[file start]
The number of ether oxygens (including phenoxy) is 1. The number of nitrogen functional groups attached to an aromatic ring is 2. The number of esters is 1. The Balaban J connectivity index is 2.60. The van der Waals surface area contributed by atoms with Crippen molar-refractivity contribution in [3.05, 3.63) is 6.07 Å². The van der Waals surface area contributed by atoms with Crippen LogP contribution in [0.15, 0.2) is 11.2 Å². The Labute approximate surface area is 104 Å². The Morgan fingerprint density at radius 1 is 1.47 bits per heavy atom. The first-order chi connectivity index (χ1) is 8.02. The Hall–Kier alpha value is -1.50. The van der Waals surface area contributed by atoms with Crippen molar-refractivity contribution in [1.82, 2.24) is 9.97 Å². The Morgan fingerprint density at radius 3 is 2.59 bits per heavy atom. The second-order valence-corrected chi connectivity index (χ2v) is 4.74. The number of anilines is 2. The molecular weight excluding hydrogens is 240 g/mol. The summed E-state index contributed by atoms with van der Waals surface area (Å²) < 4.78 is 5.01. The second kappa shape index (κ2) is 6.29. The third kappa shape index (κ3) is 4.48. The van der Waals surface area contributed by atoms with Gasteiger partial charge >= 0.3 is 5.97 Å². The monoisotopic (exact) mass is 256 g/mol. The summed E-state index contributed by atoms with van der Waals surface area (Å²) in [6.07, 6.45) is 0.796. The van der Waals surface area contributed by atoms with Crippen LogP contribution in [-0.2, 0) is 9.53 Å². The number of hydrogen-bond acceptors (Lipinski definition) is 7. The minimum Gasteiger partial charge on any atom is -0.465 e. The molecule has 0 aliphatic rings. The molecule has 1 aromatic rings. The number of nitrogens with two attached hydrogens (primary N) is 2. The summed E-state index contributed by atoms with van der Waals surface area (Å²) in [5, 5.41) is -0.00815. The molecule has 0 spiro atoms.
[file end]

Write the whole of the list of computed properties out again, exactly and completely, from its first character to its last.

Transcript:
The number of ether oxygens (including phenoxy) is 1. The number of nitrogen functional groups attached to an aromatic ring is 2. The number of esters is 1. The Balaban J connectivity index is 2.60. The van der Waals surface area contributed by atoms with Crippen molar-refractivity contribution in [3.05, 3.63) is 6.07 Å². The van der Waals surface area contributed by atoms with Crippen LogP contribution in [0.15, 0.2) is 11.2 Å². The Labute approximate surface area is 104 Å². The Morgan fingerprint density at radius 1 is 1.47 bits per heavy atom. The first-order chi connectivity index (χ1) is 8.02. The Hall–Kier alpha value is -1.50. The van der Waals surface area contributed by atoms with Crippen molar-refractivity contribution in [1.82, 2.24) is 9.97 Å². The Morgan fingerprint density at radius 3 is 2.59 bits per heavy atom. The second-order valence-corrected chi connectivity index (χ2v) is 4.74. The number of anilines is 2. The molecular weight excluding hydrogens is 240 g/mol. The summed E-state index contributed by atoms with van der Waals surface area (Å²) < 4.78 is 5.01. The second kappa shape index (κ2) is 6.29. The third kappa shape index (κ3) is 4.48. The van der Waals surface area contributed by atoms with Gasteiger partial charge >= 0.3 is 5.97 Å². The monoisotopic (exact) mass is 256 g/mol. The summed E-state index contributed by atoms with van der Waals surface area (Å²) in [6.07, 6.45) is 0.796. The van der Waals surface area contributed by atoms with Crippen LogP contribution in [-0.2, 0) is 9.53 Å². The number of hydrogen-bond acceptors (Lipinski definition) is 7. The minimum Gasteiger partial charge on any atom is -0.465 e. The molecule has 0 aliphatic rings. The molecule has 1 aromatic rings. The number of nitrogens with two attached hydrogens (primary N) is 2. The summed E-state index contributed by atoms with van der Waals surface area (Å²) in [5, 5.41) is -0.00815. The molecule has 0 spiro atoms.